Whoever Instagram hires will have to navigate a tricky set of unofficial mores and ever-shifting politics. “We’ve never gone out to this community and given best practices,” says Charles Porch, Instagram’s head of global creative partnerships. For example, many Instagram meme accounts post images and videos without credit—technically a violation of one of Instagram’s core community guidelines, which says that users should “share only photos and videos that you’ve taken or have the right to share.” That guideline has been very unevenly enforced, and King said she sympathizes with people who have lost their accounts, many of whom try to stay on the right side of the company, but still inadvertently violate guidelines.
Many of the biggest teen-run meme pages today post a mix of content ripped from TikTok, YouTube, and Twitter, often without noting where it came from. Part of that is a reflection of changing conventions around intellectual property, and part of it is because proper credit is often not easy to give. Videos are stolen from Twitter, re-uploaded on TikTok, then shared on Reddit and Discord before making their way onto meme pages, whose owners sometimes swap content with each other in group chats. Some teen-run pages post up to 100 times per day to their feed—more if you include Instagram Stories. The people running them don’t have the time or the means to check where all that content comes from.
King and Porch both told me that they recognize that expectations around credit are changing, and King emphasized that she sees “inherent value in curation in addition to creation.” “Curation is a kind of creation. Within the right bounds, there can be a lot of value in finding gems and sharing them,” she said. The company hopes that hiring a meme liaison will help the platform evolve with those changes—and stop memers from viewing Instagram as the enemy. “It will be so important for a person in this role to connect more deeply with the teen accounts and other accounts we’re not aware of,” King said. Porch agreed. “I want to spend as much time on the big classic memers as the next generation memers,” he said. “They're the one who decide where this industry goes and we want to be part of that with them.”
To those saying they just repost others work, the same can be said of a TV news outlet. Yes I could spend all day on the internet looking for memes, but I don’t, I rely on a few IG’s to curate for me. These pages are a huge part of IG culture, sad to see them go— Jaden Harris (@JadenHarris95) July 27, 2019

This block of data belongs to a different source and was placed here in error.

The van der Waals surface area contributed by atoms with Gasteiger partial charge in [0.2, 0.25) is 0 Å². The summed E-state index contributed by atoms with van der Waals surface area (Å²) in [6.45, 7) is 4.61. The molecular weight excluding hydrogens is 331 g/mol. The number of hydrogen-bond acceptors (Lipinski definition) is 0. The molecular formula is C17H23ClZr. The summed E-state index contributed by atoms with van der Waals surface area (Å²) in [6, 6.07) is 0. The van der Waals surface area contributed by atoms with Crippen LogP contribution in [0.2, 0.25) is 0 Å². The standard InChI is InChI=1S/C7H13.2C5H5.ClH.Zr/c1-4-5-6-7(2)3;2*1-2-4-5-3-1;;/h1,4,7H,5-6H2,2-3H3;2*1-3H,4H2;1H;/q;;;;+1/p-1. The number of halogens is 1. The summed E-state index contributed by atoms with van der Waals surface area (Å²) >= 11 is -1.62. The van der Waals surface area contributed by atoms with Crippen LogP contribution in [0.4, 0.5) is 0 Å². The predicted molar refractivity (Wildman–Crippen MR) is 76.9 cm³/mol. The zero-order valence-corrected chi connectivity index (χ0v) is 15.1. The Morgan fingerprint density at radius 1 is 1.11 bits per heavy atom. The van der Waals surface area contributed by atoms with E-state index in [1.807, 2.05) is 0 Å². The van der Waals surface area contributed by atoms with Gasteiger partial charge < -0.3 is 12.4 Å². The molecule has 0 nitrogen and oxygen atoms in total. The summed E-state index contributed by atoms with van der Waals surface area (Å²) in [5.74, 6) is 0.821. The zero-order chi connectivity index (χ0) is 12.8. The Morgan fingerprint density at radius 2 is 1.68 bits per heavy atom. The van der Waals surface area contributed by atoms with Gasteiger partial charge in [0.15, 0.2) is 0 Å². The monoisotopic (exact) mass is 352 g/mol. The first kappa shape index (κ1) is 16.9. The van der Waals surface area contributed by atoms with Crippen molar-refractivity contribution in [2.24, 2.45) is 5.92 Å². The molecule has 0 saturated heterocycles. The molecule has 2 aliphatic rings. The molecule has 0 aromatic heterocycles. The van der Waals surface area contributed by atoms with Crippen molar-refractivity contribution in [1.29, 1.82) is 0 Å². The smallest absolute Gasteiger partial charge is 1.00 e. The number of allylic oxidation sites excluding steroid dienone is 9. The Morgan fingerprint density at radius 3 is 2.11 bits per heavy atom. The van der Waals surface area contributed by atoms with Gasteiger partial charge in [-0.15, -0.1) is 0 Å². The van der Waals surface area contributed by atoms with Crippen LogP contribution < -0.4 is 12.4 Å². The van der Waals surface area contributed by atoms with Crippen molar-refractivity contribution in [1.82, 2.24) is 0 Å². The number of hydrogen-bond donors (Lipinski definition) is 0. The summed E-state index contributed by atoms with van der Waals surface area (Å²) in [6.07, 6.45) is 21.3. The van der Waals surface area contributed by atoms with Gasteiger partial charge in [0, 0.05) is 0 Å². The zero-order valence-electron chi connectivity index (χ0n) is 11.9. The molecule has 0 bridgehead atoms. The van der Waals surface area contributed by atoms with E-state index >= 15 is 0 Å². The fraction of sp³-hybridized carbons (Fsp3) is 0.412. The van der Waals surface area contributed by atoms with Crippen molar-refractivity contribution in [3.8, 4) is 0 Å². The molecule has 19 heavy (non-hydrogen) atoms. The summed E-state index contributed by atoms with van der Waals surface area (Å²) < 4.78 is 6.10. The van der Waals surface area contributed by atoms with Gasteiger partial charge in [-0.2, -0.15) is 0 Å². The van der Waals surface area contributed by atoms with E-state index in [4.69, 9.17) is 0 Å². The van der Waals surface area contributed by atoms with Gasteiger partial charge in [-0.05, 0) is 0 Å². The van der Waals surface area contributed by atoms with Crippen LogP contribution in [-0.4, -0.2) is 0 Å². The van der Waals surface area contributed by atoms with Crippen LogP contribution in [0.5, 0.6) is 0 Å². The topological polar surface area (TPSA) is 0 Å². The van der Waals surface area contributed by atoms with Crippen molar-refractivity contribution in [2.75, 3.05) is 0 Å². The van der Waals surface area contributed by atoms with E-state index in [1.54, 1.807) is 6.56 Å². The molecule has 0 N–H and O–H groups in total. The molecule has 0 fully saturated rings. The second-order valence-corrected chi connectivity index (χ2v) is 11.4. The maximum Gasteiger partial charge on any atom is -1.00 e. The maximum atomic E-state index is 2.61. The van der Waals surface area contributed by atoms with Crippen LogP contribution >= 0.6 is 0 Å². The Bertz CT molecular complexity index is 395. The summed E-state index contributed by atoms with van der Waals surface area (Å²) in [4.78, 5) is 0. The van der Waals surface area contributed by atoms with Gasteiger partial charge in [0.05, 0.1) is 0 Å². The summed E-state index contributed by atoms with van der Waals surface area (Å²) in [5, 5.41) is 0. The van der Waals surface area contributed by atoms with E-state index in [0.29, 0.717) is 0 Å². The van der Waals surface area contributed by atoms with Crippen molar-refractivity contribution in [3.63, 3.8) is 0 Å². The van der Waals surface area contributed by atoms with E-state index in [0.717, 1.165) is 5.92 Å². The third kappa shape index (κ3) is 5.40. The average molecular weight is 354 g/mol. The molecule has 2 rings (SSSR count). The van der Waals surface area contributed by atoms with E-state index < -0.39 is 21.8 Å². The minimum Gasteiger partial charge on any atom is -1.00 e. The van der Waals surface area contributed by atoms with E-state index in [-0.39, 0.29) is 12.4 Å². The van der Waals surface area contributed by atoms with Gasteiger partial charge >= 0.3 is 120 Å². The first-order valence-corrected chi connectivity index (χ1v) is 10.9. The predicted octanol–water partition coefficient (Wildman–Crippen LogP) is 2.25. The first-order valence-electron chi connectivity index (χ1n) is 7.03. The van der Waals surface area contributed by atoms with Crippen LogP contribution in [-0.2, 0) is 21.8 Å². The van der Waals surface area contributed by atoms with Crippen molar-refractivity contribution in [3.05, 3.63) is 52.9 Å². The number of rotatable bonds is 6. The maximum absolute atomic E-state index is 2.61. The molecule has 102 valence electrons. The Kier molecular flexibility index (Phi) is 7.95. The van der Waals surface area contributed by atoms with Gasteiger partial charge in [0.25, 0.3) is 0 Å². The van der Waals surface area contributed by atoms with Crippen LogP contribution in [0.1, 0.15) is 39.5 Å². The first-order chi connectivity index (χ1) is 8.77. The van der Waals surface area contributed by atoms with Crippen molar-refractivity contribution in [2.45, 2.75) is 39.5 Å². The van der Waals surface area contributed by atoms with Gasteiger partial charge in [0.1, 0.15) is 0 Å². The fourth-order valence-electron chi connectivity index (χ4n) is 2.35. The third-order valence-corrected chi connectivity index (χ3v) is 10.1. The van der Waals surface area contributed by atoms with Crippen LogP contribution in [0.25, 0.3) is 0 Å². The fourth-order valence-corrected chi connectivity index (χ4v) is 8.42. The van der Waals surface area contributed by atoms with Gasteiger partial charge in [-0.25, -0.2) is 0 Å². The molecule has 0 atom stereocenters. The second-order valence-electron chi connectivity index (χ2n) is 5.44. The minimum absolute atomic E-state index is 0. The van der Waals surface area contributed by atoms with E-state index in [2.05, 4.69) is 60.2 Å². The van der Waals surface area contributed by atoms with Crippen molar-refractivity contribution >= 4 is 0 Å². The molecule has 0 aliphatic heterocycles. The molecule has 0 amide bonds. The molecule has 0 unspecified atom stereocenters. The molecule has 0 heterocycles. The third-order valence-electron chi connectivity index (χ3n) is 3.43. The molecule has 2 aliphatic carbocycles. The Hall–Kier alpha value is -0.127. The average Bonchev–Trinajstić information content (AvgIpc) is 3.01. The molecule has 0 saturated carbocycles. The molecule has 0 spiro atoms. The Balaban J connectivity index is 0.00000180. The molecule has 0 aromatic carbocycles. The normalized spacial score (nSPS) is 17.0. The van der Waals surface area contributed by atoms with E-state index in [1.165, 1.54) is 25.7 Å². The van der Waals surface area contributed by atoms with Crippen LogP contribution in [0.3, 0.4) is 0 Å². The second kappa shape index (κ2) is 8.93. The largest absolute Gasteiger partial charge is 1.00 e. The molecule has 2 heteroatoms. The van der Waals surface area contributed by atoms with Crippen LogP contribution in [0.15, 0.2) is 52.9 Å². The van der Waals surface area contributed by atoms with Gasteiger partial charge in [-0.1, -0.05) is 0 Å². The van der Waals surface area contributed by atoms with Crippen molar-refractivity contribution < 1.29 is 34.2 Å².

Teenagers are skeptical. Lewis Weed, a 16-year-old who lost more than 1 million collective followers across several accounts in the latest purge, told me that an Instagram meme liaison would be worthwhile only if the person could act as a direct line of support for him and others like him. “All we ask is that Instagram tries to talk with us in some way instead of blowing us off and ignoring us,” he said. “It’s frustrating. If you’re going to destroy and take away someone’s hard work (for some, years of work) at least provide some reason for doing so instead of grouping us in with people who did something wrong just to punish us all, [a] huge majority of which have done nothing.”
Cam, the 16-year-old creator of @moonmemes.v1, which had more than half a million followers before it got disabled, told me that the closest thing he has ever seen in terms of direct support was the meme union, a loose collective of memers who have banded together to attempt to collectively negotiate with the company. But the union doesn’t have a direct line to Instagram. He suggested that Instagram create some sort of “influencer panel” that anyone with a certain number of followers can use to speak directly to a Facebook representative who specializes in meme pages. “It is important that Facebook and Instagram acknowledges the teen meme community, because we are the future,” said Cam, who asked to be referred to by his first name only so as not to have his full name in a permanent news story.
Winch said that no matter what, he just hopes the person Instagram hires doesn't have outdated notions about the internet. “They should hire a younger person between ages 18–25 that has been involved with the internet/meme community,” Winch said, as opposed to someone who doesn't have a sense of the unique challenges of memers.
Instagram, for its part, agrees. “Ideally we’d find someone who is equally fluent in the language of memes and the business of digital publishing. Like all good partnerships people you need someone who is a strong communicator, good community builder,” King said. “A unicorn, basically.”
This article is part of “The Speech Wars,” a project supported by the Charles Koch Foundation, the Reporters Committee for the Freedom of the Press, and the Fetzer Institute.